How to clean a food processor

hand wearing rubber gloves holding a spone with water running from a tap in the sink
(Image credit: Shutterstock)

Food processors are a real workhorse of the kitchen, they help you create huge bowls of sliced and shredded vegetables for salads and slaws with minimal effort. They’re great for chopping onions and grinding beef, whipping cream, or even mixing dough, but cleaning all those fiddly parts and sharp blades is almost enough to put you off using it altogether. 

However, it’s vital that you clean a food processor thoroughly after use, this will prolong the life of the appliance and keep the blades in tip-top condition. Plus, nobody wants whipped cream with a hint of onion flavor because the food processor wasn’t cleaned properly between uses.

From a food hygiene standpoint, there’s plenty of reasons to be thorough when cleaning your food processor. Always pay particular attention to appliances that can be used for raw meat and fish as well as ready-to-eat foods, because if not properly cleaned they could harbor bacteria and transfer it from raw to cooked foods. With that in mind, we’ve put together our best advice on how to clean your food processor safely and without too much elbow grease, so that you can make the most of using this versatile appliance to take the hard work out of creating delicious meals for friends and family.

Read on to find out just how to clean a food processor, or if you want to get your hands on one of the best food processors right now, check out these great deals for some of the best prices on the market.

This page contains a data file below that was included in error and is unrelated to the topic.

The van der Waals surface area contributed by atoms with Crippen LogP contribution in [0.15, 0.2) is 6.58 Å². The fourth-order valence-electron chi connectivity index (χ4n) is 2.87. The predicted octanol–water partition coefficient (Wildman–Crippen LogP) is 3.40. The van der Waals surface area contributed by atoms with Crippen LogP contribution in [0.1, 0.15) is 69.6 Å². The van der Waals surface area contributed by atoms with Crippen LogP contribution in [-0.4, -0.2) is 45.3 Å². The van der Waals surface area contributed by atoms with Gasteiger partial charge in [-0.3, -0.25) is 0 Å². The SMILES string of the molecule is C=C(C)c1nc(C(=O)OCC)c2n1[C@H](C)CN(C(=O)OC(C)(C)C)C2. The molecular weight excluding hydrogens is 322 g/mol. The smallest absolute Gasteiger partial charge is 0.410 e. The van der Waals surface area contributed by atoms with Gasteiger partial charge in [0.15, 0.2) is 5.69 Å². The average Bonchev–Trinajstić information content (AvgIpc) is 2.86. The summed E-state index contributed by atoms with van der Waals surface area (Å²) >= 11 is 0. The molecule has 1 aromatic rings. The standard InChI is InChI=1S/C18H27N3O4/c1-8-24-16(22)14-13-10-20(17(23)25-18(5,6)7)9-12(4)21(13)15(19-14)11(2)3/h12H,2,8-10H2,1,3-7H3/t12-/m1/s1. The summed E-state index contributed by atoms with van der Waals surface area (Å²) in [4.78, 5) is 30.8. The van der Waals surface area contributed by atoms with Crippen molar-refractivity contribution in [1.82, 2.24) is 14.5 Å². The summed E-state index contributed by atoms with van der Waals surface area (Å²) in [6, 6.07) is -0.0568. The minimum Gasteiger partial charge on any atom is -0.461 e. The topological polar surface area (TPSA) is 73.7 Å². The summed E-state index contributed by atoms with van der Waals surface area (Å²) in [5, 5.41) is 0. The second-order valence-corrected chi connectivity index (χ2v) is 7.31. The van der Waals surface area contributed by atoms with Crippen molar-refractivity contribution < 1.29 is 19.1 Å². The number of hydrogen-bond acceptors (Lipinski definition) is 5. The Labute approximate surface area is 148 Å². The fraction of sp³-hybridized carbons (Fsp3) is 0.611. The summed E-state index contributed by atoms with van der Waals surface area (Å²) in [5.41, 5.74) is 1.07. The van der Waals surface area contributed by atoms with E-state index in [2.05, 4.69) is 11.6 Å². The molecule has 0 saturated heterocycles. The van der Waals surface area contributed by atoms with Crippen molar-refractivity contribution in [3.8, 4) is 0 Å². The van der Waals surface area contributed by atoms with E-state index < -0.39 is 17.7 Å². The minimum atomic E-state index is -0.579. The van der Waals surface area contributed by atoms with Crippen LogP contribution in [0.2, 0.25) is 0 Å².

Doesn't the dishwasher do it all?

If you have a dishwasher and your food processor has dishwasher safe parts, then cleaning it won’t be too tricky, you can pop it all in the dishwasher and carry on with your day. But even when cleaning your food processor and all its attachments in the dishwasher, there are a few things to remember. 

Firstly, have a read of the product manual and take note when it advises washing certain attachments on the top shelf only. This advice is based on the fact that the top shelf of the dishwasher is gentler and less damaging, so don’t ignore the advice to wash attachments on the top shelf.

The second important thing to note is how you load sharp blades into the dishwasher. It’s vital that blades are loaded in a way that won’t be dangerous to the person unloading the dishwasher. Additionally, don’t allow sharp blades to come into contact with other dishes in case of damage. You’ll also need to make sure blades don’t rub against dishwasher shelves, they can cut into plastic coatings on the shelves which will cause them to corrode in the long term.

Unlike some of the best blenders, food processors don’t come with auto clean programs that allow you to clean the appliance by adding water and dishwashing detergent and then running an auto program. To wash by hand, use warm water and your usual dishwashing detergent, and always disassemble the food processor completely before attempting to clean any part of it.